These have included the opening of a new celebrity chef restaurant at Washington Dulles (Wolfgang Puck); the unveiling of the world’s first airport gin distillery at London Gatwick; plans for a rodeo bar and Belgian beer kiosk at Dallas/Fort Worth (DFW); and the creation of the largest M&M’s store in travel retail at Hong Kong International Airport.
According to DFS, the new 35sqm M&M’s outlet at Hong Kong International Airport is designed to offer “chocolate lovers a unique, entertaining and fun travel experience, driving travellers into the store”.
Located close to Gate N28 in Terminal 1 and set up in partnership with International Travel Retail, it is described as an “interactive retail theatre with a focus on fun as well as personalised and unique to Hong Kong”.
Sense of place displays include a replica of one of Hong Kong’s iconic dragon boats along with artwork that incorporates the brand’s world famous Red and Yellow characters.
Rio de Janeiro’s Tom Jobim International Airport also has a new member of staff in the shape of its new sign language expert, Hugo.
He is described as a “virtual interpreter” by airport operator, RIOgaleão, and is a new addition to its website as part of an initiative to make the gateway more accessible and, subsequently the airport experience more enjoyable, for all users.
RIOgaleão says that Hugo is designed to help people with impaired hearing better understand, use and explore the airport website site to find information such as the location of airlines, buses, BRT [bus rapid transit] system, shops and restaurants.
The airport believes that it is a pioneering new service and states that it is one that it is particularly proud to have introduced as the 2010 Census revealed that up to 10 million people in Brazil alone have hearing difficulties, a large proportion of which don’t speak Portuguese.
Users can activate and interact with Hugo on the airport’s website – www.riogaleao.com – by clicking on the ‘Hand Talk’ icon in the corner of the screen.
The airport is expected to enjoy a record-breaking year for passenger traffic as Rio, of course, will host both the Olympic Games and the Paralympics later this year.
RIOgaleão notes notes that Rio de Janeiro’s hosting of two such huge sporting events this year ensures that ‘accessibility’ is its watchword for 2016.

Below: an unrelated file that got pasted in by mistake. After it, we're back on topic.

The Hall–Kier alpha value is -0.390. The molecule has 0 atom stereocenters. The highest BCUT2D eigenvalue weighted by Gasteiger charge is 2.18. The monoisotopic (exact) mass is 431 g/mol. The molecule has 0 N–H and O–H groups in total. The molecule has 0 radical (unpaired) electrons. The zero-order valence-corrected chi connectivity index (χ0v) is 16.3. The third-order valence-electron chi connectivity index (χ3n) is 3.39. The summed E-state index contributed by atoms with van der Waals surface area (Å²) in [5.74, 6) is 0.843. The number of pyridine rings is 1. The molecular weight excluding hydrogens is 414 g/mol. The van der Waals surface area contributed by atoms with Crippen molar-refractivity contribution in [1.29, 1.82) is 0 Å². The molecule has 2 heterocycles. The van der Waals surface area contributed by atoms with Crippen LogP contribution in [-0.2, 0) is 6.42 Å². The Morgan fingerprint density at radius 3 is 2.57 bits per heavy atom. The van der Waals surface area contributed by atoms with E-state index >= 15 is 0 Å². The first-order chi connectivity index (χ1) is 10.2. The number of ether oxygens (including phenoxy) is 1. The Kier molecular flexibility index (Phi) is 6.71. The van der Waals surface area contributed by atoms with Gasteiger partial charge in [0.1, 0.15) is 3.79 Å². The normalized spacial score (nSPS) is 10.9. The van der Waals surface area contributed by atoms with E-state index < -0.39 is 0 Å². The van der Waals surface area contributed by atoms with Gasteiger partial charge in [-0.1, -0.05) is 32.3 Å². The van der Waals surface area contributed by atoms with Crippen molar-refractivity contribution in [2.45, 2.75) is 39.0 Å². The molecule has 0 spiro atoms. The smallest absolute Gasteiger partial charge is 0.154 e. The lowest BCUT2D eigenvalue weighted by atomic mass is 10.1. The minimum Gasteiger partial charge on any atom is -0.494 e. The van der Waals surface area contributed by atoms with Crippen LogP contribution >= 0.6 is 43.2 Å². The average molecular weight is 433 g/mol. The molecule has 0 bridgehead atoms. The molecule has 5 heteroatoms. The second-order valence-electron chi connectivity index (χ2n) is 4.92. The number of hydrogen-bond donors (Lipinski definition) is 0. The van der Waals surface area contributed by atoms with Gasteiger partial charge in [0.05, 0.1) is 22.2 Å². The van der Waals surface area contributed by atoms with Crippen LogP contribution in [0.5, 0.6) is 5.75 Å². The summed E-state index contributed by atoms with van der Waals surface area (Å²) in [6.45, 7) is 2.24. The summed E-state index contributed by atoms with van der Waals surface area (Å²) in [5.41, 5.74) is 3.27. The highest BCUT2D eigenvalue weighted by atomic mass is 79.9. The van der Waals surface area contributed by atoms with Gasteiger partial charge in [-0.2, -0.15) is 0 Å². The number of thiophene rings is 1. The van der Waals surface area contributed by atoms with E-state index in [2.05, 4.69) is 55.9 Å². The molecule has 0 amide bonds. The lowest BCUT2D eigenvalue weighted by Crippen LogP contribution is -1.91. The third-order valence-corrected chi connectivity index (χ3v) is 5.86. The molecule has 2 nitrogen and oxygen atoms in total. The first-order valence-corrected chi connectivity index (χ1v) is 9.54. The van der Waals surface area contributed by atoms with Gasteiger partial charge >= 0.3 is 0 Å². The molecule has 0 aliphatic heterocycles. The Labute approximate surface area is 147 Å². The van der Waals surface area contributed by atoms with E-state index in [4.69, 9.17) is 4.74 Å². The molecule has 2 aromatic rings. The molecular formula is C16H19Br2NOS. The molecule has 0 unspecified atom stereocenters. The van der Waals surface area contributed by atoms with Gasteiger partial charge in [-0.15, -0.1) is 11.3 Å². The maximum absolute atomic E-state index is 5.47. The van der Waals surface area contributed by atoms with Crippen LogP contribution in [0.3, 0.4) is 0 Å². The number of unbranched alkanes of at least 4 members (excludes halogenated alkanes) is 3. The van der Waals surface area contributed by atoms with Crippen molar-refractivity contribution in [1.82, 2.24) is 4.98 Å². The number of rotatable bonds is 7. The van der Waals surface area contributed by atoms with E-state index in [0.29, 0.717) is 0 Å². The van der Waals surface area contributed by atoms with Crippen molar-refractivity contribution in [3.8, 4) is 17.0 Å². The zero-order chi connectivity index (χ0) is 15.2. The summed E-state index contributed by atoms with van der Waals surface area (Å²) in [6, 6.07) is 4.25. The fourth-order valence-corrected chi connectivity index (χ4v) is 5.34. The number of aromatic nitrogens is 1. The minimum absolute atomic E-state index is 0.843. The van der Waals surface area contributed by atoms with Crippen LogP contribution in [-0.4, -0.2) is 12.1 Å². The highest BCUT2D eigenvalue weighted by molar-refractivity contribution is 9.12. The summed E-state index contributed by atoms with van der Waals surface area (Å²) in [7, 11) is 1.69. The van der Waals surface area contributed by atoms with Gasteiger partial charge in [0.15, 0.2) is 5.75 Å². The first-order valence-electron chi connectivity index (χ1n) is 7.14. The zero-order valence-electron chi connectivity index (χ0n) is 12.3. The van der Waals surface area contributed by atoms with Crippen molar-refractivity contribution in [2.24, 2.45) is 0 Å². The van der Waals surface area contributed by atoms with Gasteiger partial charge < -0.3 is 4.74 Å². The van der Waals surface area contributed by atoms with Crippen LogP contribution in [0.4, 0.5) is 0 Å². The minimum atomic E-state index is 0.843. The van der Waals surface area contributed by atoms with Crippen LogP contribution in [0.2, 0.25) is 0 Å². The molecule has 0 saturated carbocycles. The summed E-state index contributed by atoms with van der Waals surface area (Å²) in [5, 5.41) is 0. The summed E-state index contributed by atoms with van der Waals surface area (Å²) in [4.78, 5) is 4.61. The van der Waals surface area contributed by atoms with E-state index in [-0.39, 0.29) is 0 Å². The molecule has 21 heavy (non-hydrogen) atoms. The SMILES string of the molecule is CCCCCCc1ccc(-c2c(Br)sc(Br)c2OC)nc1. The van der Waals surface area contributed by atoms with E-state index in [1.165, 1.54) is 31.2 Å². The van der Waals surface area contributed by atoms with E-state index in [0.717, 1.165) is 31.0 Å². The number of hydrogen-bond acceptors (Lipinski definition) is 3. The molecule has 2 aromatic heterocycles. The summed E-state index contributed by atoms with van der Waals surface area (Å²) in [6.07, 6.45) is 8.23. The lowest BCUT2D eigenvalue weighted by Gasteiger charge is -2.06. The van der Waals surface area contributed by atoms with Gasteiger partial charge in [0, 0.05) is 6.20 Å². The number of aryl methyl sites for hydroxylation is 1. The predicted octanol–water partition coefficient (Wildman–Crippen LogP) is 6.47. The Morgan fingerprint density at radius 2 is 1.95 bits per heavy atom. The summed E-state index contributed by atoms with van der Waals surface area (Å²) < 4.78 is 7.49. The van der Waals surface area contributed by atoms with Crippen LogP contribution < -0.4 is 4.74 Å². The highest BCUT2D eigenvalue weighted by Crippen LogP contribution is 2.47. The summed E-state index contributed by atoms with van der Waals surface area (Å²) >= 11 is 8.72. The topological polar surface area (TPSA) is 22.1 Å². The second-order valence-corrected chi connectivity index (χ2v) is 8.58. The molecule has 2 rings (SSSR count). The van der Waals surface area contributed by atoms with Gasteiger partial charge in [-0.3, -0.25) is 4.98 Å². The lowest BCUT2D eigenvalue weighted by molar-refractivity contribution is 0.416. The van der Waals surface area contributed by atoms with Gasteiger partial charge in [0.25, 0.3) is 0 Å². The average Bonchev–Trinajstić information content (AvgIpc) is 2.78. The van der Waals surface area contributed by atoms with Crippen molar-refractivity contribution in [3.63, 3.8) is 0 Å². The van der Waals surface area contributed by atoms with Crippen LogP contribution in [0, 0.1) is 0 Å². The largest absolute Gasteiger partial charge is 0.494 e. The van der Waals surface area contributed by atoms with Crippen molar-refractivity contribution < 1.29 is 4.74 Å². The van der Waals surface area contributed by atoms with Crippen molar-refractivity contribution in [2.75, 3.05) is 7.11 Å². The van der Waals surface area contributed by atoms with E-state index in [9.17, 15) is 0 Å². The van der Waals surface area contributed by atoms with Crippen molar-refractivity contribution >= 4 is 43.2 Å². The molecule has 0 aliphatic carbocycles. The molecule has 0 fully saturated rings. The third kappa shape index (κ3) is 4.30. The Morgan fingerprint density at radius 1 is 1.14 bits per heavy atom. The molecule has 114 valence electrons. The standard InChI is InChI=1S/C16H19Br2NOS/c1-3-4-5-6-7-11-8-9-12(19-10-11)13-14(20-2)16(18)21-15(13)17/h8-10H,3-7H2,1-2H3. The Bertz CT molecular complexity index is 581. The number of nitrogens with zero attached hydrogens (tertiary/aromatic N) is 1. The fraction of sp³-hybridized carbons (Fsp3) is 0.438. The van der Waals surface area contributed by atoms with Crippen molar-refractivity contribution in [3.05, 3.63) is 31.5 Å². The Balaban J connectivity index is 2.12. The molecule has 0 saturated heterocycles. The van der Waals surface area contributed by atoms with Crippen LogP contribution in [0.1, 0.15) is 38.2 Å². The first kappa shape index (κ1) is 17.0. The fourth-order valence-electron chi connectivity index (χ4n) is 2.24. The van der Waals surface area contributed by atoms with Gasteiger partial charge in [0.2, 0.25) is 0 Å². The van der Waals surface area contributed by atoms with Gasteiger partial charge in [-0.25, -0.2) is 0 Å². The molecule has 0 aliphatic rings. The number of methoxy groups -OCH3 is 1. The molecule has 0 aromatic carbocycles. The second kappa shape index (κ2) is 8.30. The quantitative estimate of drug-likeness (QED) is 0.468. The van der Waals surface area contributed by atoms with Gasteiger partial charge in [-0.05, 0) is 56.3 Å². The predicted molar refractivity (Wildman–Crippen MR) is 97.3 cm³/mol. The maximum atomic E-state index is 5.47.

It says: “We hope that Hugo ensures that we have a communication channel for all at Tom Jobim International Airport.”
Welcome to Michigan
Finally, Detroit Metropolitan Airport (DTW) – which earlier this year introduced dedicated kerbside pick up areas for disabled passengers – has unveiled a new Pure Michigan photo exhibition which it hopes will please passengers and encourage them to explore the area.
For the newly installed photo experience at the International Arrivals Hall of the McNamara Terminal and in the North Terminal at will been seen by nearly 1.5 million international travellers that pass through the airport’s Federal Inspection Services facilities each year.
The campaign is one of the first of its kind in the US and is the result of a collaboration between Travel Michigan, the Detroit Metro Convention & Visitors Bureau, Detroit Metropolitan Airport, the airlines and US Customs and Border Protection (CBP).
Artwork as large as 12ft high and 61ft long, featuring images of Detroit cultural landmarks and the state’s natural beauty can be found at the European and Asian arrival gates and the baggage claim area in customs.
Native language videos featuring Detroit will also play on video monitors located throughout the customs area in the near future.
As flights arrive, the videos will be served up in the most appropriate language, including English, German and Mandarin. Pure Michigan ads will also play on the monitors.
“Our arriving international travellers are now greeted with beautiful images of our state’s iconic landscapes, natural areas and culture – what better way to say, welcome to Michigan,” enthuses airport CEO, Thomas Naughton.